Natalie Avalos
Assistant Professor
Native American and Indigenous Studies

Office Location: Ketchum 162

Pronouns: she / her / hers

 

Education

Ph.D., Religious Studies, University of California, Santa Barbara, 2015
M.A., Religious Studies, University of California, Santa Barbara, 2010
B.A., Interdisciplinary Studies, University of California, Berkeley, 2006

Research Interests

Native American and Indigenous religions traditions, Tibetan Buddhism, transnationalism, healing historical trauma, decolonization, Indigenous stewardship, and Indigenous sovereignty.

Affiliations

Center for Native American and Indigenous Studies
CU Religious Studies Department
Tibet Himalaya Initiative


Natalie Avalos is as an Assistant Professor in the Department of Ethnic Studies and Affiliate Faculty in the Religious Studies and Women and Gender Studies Departments. Dr. Avalos is an ethnographer of religion whose work in comparative Indigeneities explores urban Indian and Tibetan refugee religious life, healing historical trauma, and decolonial praxis. She received her doctorate from the University of California at Santa Barbara in Religious Studies with a special focus on Native American and Indigenous Religious Traditions and Tibetan Buddhism. She is a Ford Predoctoral Fellow, FTE Dissertation Fellow, and former CU Boulder Chancellor’s Postdoctoral Fellow. Prior to joining CU Boulder, she taught as a Visiting Professor of Religious Studies at Connecticut College. She is currently working on her manuscript titled The Metaphysics of Decoloniality: Transnational Indigeneities and Religious Refusal. It argues that the reassertion of land-based logics among Native and Tibetan peoples not only de-centers settler colonial claims to legitimate knowledge but also articulates forms of sovereignty rooted in interdependent relations of power among all persons, human and other-than human. She is a Chicana of Apache descent, born and raised in the Bay Area.

Dr. Avalos’ approach to research and teaching is informed by decolonial theory as well as critical ethnic studies and critical Indigenous studies frameworks. A critical ethnic studies approach links the multiple intellectual traditions represented in ethnic studies to colonial logics such as heteronormativity, racial capitalism, and white supremacy. A critical Indigenous framework takes an endogenous approach to Indigenous life, centering Native epistemological claims, for instance that Indigenous notions of selfhood are co-extensive and bear consideration in projects for sovereignty and survival.


Selected Publications

Refereed Articles and Book Chapters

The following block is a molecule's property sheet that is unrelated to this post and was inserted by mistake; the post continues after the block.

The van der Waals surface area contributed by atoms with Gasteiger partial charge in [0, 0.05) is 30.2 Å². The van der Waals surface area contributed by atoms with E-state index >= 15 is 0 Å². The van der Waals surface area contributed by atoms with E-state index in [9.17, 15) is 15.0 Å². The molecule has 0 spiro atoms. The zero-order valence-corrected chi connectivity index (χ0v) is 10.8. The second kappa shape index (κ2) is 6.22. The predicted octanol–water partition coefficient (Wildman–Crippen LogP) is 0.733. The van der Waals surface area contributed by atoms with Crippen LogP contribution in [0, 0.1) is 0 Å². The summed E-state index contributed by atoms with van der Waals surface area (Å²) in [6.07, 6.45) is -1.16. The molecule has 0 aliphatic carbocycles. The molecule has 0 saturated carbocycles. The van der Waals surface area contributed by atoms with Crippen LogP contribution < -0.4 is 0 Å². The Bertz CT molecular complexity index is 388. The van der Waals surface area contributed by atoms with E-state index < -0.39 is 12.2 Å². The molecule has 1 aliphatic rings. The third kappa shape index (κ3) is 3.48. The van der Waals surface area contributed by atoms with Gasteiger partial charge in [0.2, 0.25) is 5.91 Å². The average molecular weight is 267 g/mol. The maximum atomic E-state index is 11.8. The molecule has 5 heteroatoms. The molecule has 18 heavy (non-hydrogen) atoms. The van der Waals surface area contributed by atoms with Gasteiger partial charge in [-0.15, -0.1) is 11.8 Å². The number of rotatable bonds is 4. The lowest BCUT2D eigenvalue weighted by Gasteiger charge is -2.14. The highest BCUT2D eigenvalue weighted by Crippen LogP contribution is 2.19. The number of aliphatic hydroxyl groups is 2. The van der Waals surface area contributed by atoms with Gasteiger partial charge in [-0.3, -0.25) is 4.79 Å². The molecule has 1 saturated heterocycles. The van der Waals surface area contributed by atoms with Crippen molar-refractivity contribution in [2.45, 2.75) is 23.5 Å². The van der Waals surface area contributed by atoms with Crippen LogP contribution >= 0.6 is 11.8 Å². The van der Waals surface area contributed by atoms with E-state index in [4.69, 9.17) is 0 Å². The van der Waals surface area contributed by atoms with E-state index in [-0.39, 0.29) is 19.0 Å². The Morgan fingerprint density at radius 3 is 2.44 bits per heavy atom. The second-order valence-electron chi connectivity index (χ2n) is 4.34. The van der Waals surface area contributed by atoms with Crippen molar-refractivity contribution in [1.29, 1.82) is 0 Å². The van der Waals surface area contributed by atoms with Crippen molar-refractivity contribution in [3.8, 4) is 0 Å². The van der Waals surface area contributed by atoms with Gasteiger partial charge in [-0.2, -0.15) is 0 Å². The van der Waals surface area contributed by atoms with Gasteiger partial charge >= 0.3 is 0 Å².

“Planting Yourself in the Land: Urban Indian Peoplehood and Reindigenizing Places.” Material Religion: The Journal of Objects, Art and Belief (In Press).

“Red Praxis: Lessons from Mashantucket to Standing Rock.” Co-Authors Sandy Grande and Jason Mancini. In Standing with Standing Rock: Voices From the #NoDAPL Movement, edited by Jaskiran Dhillon and Nick Estes. Minneapolis, MN: University of Minnesota Press, June 2019.

“We’re Not all Immigrants:” The White Liberal Nostalgia of Immigrant Life.” Sociological Imagination Journal, Volume 54, No. 1 (2018): 57-65.

“Re-Enchanting the Land of Enchantment: Religious Regeneration in a Native/Chicanx Community.” Special Issue, ChicanX and Native American Indigeneities, edited by Gerardo Aldana, Salvador Guerena and Felicia Lopez. rEvista: A Multimedia, Multi-genre e-Journal for Social Justice. Volume 5, Issue 2 (2017): 1-21.

“Indigenous Visions of Self-Determination: Healing and Historical Trauma in Native America.” Global Societies Journal, Volume 2 (2014): 1-13.

Contributions to Edited Collections

“Latinx Indigeneities and Christianity” in The Oxford Handbook of Latino/a Christianities in the United States. Forthcoming 2021.

“Decolonizing the Classroom: Settler Colonialism, Knowledge Production, and Antiracism.” In Global Perspectives on Dialogue: Cultivating Inclusive, Authentic, and Intersectional Classroom Conversations, edited by Ashmi Desai and Hoa N. Nguyen. London, UK: Palgrave MacMillan (In Press).

“Insurgent Pedagogies: Decolonization is For All of Us.” Teaching Resistance: Radicals, Revolutionaries, and Cultural Subversives in the Classroom, edited by John Mink. Oakland, CA: PM Press, 2019.

“Becoming Human: ‘Urban Indian’ Decolonisation and Regeneration in the Land of Enchantment.” In The Brill Handbook of Indigenous Religion(s), edited by Greg Johnson and Siv Ellen Kraft. Leiden, Boston: Brill, 2017.

Works in Progress

The Metaphysics of Decoloniality: Transnational Indigeneities and Religious Refusal – book manuscript in preparation


Professional Associations

American Academy of Religion
American Studies Association
Native American and Indigenous Studies Association
Critical Ethnic Studies Association
American Indigenous Research Association
Mujeres Activas en Letras y Cambio Social